13th century Japan marks the birth of the samurai. Masamune created legendary, flawless swords for these savage warriors to defeat their enemies.
Who Was Masamune?
Masamune is celebrated for being the greatest swordsmith Japan has ever seen (and given that Japan boasts the best swords ever created, that is quite a title). Not only was he a master of the craft, but Masamune's Honjo sword was shrouded in mystery.
The swords that he created have been used in legendary samurai battles, making him a Japanese samurai icon. Gorō Nyūdō Masamune's elegant method of sword making is still mimicked and admired by blacksmiths today.
Making Of Masamune Sword
Masamune fashioned his swords during the Kamakura period in Japan. The Kamakura was an intense era that could have been taken straight from an action film. It started when Minamoto no Yoritomo appointed himself a military dictator (shogun).
In 1180, shogun Yoritomo found himself defeated in his first major battle and fled to live in the mountains. While there, he spent six months raising a powerful army. His determination and strength eventually established him as an undefeatable force in Japan.
But great success often brings enemies, and Yoritomo found an arch-nemesis in the Taira clan. The two groups battled up until the Taira clan tried to overthrow Yoritomo's military control. However, Yoritomo managed to remain supreme and establish a warrior samurai regime in the area.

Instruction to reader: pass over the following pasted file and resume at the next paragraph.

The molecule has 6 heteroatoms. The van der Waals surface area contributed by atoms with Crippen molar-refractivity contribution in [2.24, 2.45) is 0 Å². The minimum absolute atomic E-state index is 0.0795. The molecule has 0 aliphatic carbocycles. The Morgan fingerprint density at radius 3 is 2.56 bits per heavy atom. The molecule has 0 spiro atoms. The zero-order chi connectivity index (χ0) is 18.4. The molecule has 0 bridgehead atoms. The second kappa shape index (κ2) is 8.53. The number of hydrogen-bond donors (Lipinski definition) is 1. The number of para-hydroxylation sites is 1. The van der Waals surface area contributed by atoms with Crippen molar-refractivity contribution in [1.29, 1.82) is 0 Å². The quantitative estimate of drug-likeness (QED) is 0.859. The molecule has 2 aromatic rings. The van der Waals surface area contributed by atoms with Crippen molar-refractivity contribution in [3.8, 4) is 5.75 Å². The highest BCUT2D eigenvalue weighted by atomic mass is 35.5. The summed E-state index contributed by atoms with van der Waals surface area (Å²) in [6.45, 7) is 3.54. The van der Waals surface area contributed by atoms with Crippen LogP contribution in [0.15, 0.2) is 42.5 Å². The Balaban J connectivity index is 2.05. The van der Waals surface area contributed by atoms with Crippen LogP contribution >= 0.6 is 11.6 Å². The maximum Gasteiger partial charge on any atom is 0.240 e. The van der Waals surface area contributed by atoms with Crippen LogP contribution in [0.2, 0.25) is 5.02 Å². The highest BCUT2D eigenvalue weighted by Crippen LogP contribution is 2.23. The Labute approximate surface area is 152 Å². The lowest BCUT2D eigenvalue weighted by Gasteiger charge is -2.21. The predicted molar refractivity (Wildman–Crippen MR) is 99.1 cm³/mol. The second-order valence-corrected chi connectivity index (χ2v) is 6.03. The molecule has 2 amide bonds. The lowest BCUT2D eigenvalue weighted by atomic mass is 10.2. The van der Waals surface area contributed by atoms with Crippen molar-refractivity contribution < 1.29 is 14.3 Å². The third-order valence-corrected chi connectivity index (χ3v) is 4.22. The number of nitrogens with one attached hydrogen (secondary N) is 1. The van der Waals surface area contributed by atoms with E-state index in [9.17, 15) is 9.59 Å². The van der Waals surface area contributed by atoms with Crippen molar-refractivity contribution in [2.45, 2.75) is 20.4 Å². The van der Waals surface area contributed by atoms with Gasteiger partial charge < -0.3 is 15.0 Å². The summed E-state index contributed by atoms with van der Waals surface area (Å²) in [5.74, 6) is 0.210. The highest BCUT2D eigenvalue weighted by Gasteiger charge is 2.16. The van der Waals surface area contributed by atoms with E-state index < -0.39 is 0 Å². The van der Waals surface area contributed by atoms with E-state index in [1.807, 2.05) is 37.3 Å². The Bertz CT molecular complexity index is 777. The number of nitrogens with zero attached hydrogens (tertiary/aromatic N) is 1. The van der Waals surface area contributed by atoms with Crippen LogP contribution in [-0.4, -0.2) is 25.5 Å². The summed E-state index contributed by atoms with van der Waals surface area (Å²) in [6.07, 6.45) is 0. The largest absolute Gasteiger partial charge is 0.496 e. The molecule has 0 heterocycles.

The period then became famous for the emergence of the samurai. An excess of samurai warriors meant a greater requirement for swords. This meant there was a lot of demand for Masamune and his god-like sword-making skills.
Why Were Masamune's Swords So Great?
In the 12th and 13th centuries, sword-masters encountered an issue when it came to using the strongest material available, steel. As steel was often impure, it was not that tough and was too brittle for the intense battles the armies were encountering.
For this reason, Masamune experimented with different methods of creating the weapon. He used various heating and cooling techniques (temper, notare hamon, and quenching for the experts). These methods create a distinct, stunning pattern of thin streaks down the sword.